First-home buyers are finding it easier to get a home loan as a slowing housing market prompts retail banks to drum up new business.
Latest figures show lending to those with a low deposit is at its highest level since the Reserve Bank introduced restrictions in October last year.
The central bank's loan-to-value ratio restrictions limited low deposit lending to no more than 10 percent of new mortgages. It had a dramatic effect, awith retail banks sharply curtailing low deposit lending at one stage to less than 4 percent of new lending.
Official figures show this recovered to 6.7 percent in June this year, with or $297 million of new lending going to those with a less than 20 percent deposit, the best showing in eight months.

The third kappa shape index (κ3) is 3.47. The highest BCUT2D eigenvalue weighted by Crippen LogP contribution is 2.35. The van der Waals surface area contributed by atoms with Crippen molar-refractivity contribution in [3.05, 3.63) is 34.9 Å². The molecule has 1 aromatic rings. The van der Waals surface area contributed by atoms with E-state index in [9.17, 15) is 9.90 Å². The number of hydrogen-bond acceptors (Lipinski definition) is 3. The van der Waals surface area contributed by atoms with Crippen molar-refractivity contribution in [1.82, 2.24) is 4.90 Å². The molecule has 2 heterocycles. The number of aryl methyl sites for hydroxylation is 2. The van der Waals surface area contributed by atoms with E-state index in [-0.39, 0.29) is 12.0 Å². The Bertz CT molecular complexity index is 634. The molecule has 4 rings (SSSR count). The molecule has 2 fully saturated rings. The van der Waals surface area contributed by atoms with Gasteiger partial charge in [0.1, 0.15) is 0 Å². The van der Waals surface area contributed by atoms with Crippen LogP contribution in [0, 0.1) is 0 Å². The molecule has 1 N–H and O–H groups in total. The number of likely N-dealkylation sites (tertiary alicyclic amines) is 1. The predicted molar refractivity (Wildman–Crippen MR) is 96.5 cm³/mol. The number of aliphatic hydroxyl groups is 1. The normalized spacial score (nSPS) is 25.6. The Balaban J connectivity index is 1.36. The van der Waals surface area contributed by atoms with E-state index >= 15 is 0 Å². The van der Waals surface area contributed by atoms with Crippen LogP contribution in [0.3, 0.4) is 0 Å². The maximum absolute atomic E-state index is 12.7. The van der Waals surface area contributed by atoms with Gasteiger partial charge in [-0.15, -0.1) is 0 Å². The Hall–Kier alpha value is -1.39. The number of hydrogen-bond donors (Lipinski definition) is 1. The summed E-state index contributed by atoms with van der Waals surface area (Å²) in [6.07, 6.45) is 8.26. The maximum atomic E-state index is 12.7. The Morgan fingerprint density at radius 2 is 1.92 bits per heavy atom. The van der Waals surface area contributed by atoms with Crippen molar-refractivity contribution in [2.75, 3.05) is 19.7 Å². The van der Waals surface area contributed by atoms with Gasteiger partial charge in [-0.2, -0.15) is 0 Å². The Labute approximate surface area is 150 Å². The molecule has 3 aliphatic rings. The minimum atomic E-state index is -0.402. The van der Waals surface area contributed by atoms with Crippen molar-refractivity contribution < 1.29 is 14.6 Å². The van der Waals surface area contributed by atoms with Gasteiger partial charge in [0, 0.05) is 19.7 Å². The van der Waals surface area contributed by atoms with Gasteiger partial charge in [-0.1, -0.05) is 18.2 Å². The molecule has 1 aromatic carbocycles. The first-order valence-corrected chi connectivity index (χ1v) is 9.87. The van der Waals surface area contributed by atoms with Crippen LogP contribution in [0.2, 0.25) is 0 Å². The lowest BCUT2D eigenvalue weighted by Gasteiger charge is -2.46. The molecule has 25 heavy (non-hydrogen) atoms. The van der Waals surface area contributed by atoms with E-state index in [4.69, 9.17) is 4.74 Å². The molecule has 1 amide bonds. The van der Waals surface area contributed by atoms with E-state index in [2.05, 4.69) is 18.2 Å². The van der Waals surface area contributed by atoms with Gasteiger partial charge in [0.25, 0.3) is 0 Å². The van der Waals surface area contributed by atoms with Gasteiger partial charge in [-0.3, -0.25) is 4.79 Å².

The Bankers' Association said that was due in part to banks having better control over their loan books.
Industry players say higher interest rates, the traditional winter slowdown and the forthcoming general election have dampened buyer interest, and prompted banks to try to attract first-home buyers.
Bruce Patten, a director of mortgage broker Loan Market, said even potential buyers with less than a 10 percent deposit can get a foot on the property ladder and expects banks to loosen their grip further.
The earliest the Reserve will consider lifting limits on low deposit loans is later this year, though most analysts say it's likely the restrictions will be eased gradually, rather than removed all at once.